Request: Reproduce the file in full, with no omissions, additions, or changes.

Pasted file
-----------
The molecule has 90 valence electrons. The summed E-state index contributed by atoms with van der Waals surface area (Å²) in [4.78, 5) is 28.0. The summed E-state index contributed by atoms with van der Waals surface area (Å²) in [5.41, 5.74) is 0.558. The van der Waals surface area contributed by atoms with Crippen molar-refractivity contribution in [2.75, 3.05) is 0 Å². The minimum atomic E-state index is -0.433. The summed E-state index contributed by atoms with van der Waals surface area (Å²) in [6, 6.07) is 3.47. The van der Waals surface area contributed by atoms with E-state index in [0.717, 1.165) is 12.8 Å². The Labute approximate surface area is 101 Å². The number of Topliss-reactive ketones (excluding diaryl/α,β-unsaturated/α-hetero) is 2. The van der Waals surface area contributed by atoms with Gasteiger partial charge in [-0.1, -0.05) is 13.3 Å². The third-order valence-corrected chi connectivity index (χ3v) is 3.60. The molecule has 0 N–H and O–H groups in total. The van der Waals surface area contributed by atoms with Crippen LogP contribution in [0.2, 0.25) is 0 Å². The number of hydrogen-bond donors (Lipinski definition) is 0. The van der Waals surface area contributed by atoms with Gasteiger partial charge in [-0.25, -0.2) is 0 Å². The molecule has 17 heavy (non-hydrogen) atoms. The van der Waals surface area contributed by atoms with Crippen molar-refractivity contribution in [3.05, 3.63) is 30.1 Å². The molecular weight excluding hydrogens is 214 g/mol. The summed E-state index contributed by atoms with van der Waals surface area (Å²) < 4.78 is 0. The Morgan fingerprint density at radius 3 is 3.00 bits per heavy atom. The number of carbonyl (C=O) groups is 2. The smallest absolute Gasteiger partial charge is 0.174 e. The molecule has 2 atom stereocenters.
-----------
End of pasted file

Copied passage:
The molecule has 90 valence electrons. The summed E-state index contributed by atoms with van der Waals surface area (Å²) in [4.78, 5) is 28.0. The summed E-state index contributed by atoms with van der Waals surface area (Å²) in [5.41, 5.74) is 0.558. The van der Waals surface area contributed by atoms with Crippen molar-refractivity contribution in [2.75, 3.05) is 0 Å². The minimum atomic E-state index is -0.433. The summed E-state index contributed by atoms with van der Waals surface area (Å²) in [6, 6.07) is 3.47. The van der Waals surface area contributed by atoms with E-state index in [0.717, 1.165) is 12.8 Å². The Labute approximate surface area is 101 Å². The number of Topliss-reactive ketones (excluding diaryl/α,β-unsaturated/α-hetero) is 2. The van der Waals surface area contributed by atoms with Gasteiger partial charge in [-0.1, -0.05) is 13.3 Å². The third-order valence-corrected chi connectivity index (χ3v) is 3.60. The molecule has 0 N–H and O–H groups in total. The van der Waals surface area contributed by atoms with Crippen LogP contribution in [0.2, 0.25) is 0 Å². The number of hydrogen-bond donors (Lipinski definition) is 0. The van der Waals surface area contributed by atoms with Gasteiger partial charge in [-0.25, -0.2) is 0 Å². The molecule has 17 heavy (non-hydrogen) atoms. The van der Waals surface area contributed by atoms with Crippen molar-refractivity contribution in [3.05, 3.63) is 30.1 Å². The molecular weight excluding hydrogens is 214 g/mol. The summed E-state index contributed by atoms with van der Waals surface area (Å²) < 4.78 is 0. The Morgan fingerprint density at radius 3 is 3.00 bits per heavy atom. The number of carbonyl (C=O) groups is 2. The smallest absolute Gasteiger partial charge is 0.174 e. The molecule has 2 atom stereocenters.